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What is begging? Begging is what we call a dog’s general behavior when they bother their humans during meals or for attention/play.  Why do dogs beg? Because they are not dumb and you have something they want and maybe, just maybe, you have rewarded this behavior in the past accidentally or on purpose. Remember rewarded behavior will be repeated; random high value rewards will lead to high reliability (think of slot machines) so even just an occasional small bite of human food for a begging dog will lead to an expert beggar.  Okay, now that we have clarified that part, let’s talk about how to end begging behavior since most people do not want their dog begging for food or attention.

First of all, if you do not like begging, do not reward it. At all. This may lead to a small uptick in behavior for a dog who is expecting a reward similar to the way a person will press an elevator button a dozen or more times when they expect it to work before deciding to take the stairs. This is a normal part of extinction.  In order to prevent this extra annoying uptick in behavior you may want to limit your dog’s ability to beg by limiting their access to you during meal time. This may mean using a crate or baby gate.  This limitation will help you finish your meal in peace but you also need to train your dog if you want to prevent future begging- this means setting them up during a time when you are ready and willing to train.  By training during set times when you can focus on your dog, you can set them up for success while preventing accidental rewards and eventually have a strong enough behavior to hold through an entire actual meal.

Depending on what you would prefer your dog to do during meals your training sessions may vary but here I will discuss two ways you can train your dog to behave that precludes begging.  The first option is to teach your dog to go to an assigned place during meals (and other times) such as a bed or mat.  You can begin this by luring your dog to a specific place and rewarding them for first touching it then lying down on it on command or you can shape this behavior.

For example, if I wanted my dog to lie on a yoga mat, I would first put a few small tasty treats on the mat and let my dog find them. As she was sniffing and investigating the mat I might put down a few more before tossing one a few feet away to reset her away from the mat.  I might play this game just two or three times to really build interest in the mat.  After my last treat toss off of the mat I would wait to see if my dog turns back to look at or investigate the mat expecting a treat. Here is where timing is really important- I would click or praise that curiosity and immediately feed on the mat.   Now I know my dog is starting to get it and I might play a round or two of this game.  Then up the ante again and begin cueing the behavior.  Think of a unique cue or command like “place” or “settle” and now you will use the cue when your dog approaches the mat for a reward.  You could even lure at this point if you want by taking a small treat and saying your command before luring your dog to their mat and potentially (depending on your dog’s skill level) having them sit or down immediately when they get to their spot.  Remember to use a high rate of reinforcement and have a specific release command like “OK” or “free” when letting your dog off the mat.  You only increase distance and duration individually and the goal would be to have an implicit down/stay when your dog gets used to going to their mat- always return to reward and return to release. Over time your dog will happily run to their assigned spot and wait for you to release them during meal times, especially if you really make it worth their while with a good tasty chew toy or other favorite item.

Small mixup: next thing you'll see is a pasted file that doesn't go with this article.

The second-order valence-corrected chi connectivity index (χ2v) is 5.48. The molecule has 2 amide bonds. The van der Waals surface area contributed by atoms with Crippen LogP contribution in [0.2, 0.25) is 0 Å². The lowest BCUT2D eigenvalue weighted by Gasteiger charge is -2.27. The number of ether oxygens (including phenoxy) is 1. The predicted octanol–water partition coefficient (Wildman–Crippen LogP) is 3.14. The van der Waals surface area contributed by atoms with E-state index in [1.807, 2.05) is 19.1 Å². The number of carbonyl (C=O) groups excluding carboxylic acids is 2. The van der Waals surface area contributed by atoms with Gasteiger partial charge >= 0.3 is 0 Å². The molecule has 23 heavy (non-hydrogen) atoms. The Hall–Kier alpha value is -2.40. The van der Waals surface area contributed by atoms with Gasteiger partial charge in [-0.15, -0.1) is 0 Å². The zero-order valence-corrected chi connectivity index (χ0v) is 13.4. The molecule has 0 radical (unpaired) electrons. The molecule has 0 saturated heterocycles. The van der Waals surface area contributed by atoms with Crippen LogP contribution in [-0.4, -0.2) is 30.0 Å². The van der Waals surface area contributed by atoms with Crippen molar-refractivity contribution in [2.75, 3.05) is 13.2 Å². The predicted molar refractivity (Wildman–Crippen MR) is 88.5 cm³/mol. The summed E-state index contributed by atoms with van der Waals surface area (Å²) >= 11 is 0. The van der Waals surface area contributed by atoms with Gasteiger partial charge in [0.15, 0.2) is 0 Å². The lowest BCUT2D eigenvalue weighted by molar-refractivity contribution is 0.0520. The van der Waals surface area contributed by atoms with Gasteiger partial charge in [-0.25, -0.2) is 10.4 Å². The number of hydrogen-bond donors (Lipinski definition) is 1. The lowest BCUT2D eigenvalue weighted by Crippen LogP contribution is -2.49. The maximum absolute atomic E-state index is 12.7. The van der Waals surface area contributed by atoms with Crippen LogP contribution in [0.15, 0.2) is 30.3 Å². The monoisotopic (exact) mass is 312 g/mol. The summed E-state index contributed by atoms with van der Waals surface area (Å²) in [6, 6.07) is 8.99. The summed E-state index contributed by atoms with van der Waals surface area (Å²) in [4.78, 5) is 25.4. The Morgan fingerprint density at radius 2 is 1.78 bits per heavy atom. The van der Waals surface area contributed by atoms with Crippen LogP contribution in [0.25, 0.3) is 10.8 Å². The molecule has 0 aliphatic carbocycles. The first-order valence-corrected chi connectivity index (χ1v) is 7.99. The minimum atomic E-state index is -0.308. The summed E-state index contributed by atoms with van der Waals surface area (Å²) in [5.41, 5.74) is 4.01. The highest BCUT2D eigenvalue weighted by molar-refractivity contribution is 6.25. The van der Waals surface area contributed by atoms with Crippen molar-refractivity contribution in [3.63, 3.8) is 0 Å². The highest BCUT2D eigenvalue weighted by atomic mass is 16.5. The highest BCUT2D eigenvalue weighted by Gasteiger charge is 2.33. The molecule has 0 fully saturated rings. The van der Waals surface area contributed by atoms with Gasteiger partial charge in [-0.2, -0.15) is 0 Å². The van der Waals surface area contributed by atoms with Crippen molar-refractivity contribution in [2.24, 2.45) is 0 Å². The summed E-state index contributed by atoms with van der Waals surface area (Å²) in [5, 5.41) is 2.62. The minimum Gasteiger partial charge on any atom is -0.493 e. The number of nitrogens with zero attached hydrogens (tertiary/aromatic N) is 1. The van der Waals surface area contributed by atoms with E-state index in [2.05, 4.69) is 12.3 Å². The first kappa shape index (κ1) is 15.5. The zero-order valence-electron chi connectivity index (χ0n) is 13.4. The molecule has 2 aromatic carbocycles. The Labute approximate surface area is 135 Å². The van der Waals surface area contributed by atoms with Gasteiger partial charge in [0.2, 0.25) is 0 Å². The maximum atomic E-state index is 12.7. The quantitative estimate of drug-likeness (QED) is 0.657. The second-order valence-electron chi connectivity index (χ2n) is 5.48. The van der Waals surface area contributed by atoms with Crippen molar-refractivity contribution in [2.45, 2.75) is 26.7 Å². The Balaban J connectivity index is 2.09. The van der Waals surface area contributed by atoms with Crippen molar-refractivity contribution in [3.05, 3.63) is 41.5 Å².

Another option, and one I have used to train my puppies, is to teach your dog to lie calmly at your feet during meals.  I chose this method specifically because I lived in Manhattan and wanted to enjoy taking my dogs out to restaurants and cafes with me where space is limited and a calm dog is necessary.  To begin this behavior you need something your dog loves that will last a while.  I often use a frozen stuffed Kong© or a bully stick.  Simply step on your dog’s leash so that it is only long enough to sit or lie down comfortably but not long enough to allow your dog to jump on the table or your lap.  Offer them their really awesome chew item and then simply ignore them. You know your dog is safe, can get comfortable, and has something fun so try not to feel guilty or sooth your dog as what you perceive as soothing will be interpreted as praise or attention by your dog.  After a few sessions your dog will figure out that it’s way more fun to chew the bully stick than try to get your attention.  This method takes the least actual effort but the most patience as your dog may not like the change in plans readily, though puppies generally acclimate to this game quickly and enjoy the time at your feet with their special treat.

These two methods are not your only options and are specifically for meal-time begging.  If your dog begs for play or attention in other ways you can address that behavior as well with counterproductive cues and teaching polite behaviors. Just ask how next time you stop by Perfect Pooch and we would be happy to go over some tricks and tips with you.

Happy Training!


Tamar Paltin

Head Trainer- Perfect Pooch

BA, CPDT-KA, AKC CGC Evaluator